2018 Capital Fringe Review: ‘Almost Full: A Young Woman’s Guide to Growing Up’

0
178

On July 6, 2018, six girls ages 13 to 17 came together and began composing poetry and choreography and a little music about their just-starting-out lives. Two weeks later they performed the 29 short scenes they created as a charming, touchingly tender, and sweet Capital Fringe show.

The teens were identified in the program by only their first names—Abby, Esme, Jay, Josie, Laurel, and Sophia. They all had participated in a self-exploration retreat called SPEAK*Girls that was facilitated by Movement Director Brooke Viegut, Literary Director Jenna Stotts, and Producer Rhonda Eldridge. Viegut, Stotts, and Junior Facilitator Erin Villaronga introduced the show. The girls, they said, created everything; the grownups just provided prompts and guidance and sequenced the show. (Its title, Almost Full: A Young Woman’s Guide to Growing Up, was chosen months before the girls came together.)

SPEAK* stands for strength, purpose, empathy, art, and kindness and its mission is

to empower people from all walks of life in an intentional community by allowing them to creatively find their authentic voice and strengthen communication skills through an interdisciplinary collaborative arts program culminating in a self-expression based performance of original work.

The lovely first scene was danced and mimed to a song by The White Stripes whose chorus is “I can tell we’re going to be friends.” Each girl carried a notebook, which turned out to contain the poetry she would read at intervals during the show.

The writing was all very polished, and some of it was quite impressive. There were familiar echoes of shyness, loneliness, embarrassment, feeling invisible. (“When kids are bullying me, I wish I was a ghost.”) But there was also a strong current of empowerment, confidence, and triumph (“I’m sick of being told I’m too young to make a difference!” “You can’t silence us!”)

An intriguing theme that recurred through the program was the image of breaking down doors—it popped up so often the show might well have been called A Girl’s Guide to Breaking Down Doors!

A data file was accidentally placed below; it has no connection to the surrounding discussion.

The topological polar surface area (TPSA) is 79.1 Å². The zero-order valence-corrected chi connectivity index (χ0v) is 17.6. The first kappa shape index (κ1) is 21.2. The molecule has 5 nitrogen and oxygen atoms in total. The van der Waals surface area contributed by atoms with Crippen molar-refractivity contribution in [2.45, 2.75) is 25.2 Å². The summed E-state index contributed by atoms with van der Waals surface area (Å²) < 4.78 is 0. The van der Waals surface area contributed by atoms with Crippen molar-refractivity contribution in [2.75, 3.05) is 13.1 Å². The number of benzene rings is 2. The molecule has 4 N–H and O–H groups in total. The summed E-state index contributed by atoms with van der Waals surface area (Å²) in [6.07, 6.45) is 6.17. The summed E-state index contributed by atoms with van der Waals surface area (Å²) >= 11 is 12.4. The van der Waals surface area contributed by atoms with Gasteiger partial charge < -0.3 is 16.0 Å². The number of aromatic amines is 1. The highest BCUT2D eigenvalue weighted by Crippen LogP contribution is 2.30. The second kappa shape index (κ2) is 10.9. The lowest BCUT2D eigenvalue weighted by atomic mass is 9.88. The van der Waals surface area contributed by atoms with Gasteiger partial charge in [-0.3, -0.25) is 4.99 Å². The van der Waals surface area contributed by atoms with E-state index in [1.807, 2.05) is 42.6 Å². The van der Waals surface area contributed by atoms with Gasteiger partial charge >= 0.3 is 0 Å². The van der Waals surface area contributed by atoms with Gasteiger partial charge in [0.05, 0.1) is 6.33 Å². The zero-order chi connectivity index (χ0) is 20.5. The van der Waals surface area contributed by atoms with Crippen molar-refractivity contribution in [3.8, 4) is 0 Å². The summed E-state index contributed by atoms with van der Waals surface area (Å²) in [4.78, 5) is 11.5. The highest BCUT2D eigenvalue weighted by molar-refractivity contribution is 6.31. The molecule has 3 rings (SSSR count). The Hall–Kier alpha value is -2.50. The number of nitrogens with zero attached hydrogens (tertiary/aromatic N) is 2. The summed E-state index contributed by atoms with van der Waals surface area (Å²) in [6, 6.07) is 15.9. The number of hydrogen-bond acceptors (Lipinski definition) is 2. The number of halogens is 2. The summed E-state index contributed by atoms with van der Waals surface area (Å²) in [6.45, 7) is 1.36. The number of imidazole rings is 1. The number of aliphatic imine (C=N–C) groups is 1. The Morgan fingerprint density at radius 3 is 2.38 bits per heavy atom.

One of the most moving passages was an eloquently simple scene called “A Letter to My Body,” written collectively by the group. “Dear legs…” began one; “Dear back…,” another. Then “Dear Spine…,” “Dear Hands…,” lastly “Dear Skull…” (which got a nice laugh on a line about wearing a bicycle helmet to keep it safe).

My only criticism of the program was that performers’ tentative and uninflected delivery rarely did justice to the poetry they were reading. They had plenty good reason to allow the language they had crafted to live in the room with the fullness it deserved. The writing overall was of such quality, in fact, I wished the facilitators would publish it online.

The finale was danced and sung to Sara Bareilles’s song “Brave,” and the joy evident in the performers’ faces was utterly infectious. Far from being merely a recital from a summer retreat, Almost Full: A Young Woman’s Guide to Growing Up turned out to be the sort of show that leaves one happier and more hopeful than when one went in.

Running Time: 55 minutes.

Almost Full: A Young Woman’s Guide to Growing Up plays one weekend only through Sunday, July 22, 2018, at St. Augustine’s Episcopal Church, 555 Water Street SW, Washington, DC. Tickets are available online.

Rating: 

Previous article2018 Capital Fringe Review: ‘Draupadi’s Arranged Marriage’
Next articleReview: ‘Margherita’ presented by Seventh Street Playhouse at Greenbelt Arts Center
John Stoltenberg
Among the hats John Stoltenberg wears are novelist and author, creative director and communications strategist, and avid theatergoer. Decades ago, in college, he began writing, producing, directing, and acting in plays. He continued through grad school—earning an M.F.A. in theater arts from Columbia University School of the Arts—then lucked into a job as writer-in-residence and administrative director with the influential experimental theater company The Open Theatre, whose legendary artistic director was Joseph Chaikin. Meanwhile Stoltenberg’s own plays were produced off-off-Broadway, and he won a New York State Arts Council grant to write plays. Then his life changed course: He turned to writing nonfiction and what became a distinguished career as a magazine editor. But he kept going to the theater, the art form that for him has always been the most transcendent and transporting and best illuminates the acts and ethics that connect us. He tweets at @JohnStoltenberg.

LEAVE A REPLY

Please enter your comment!
Please enter your name here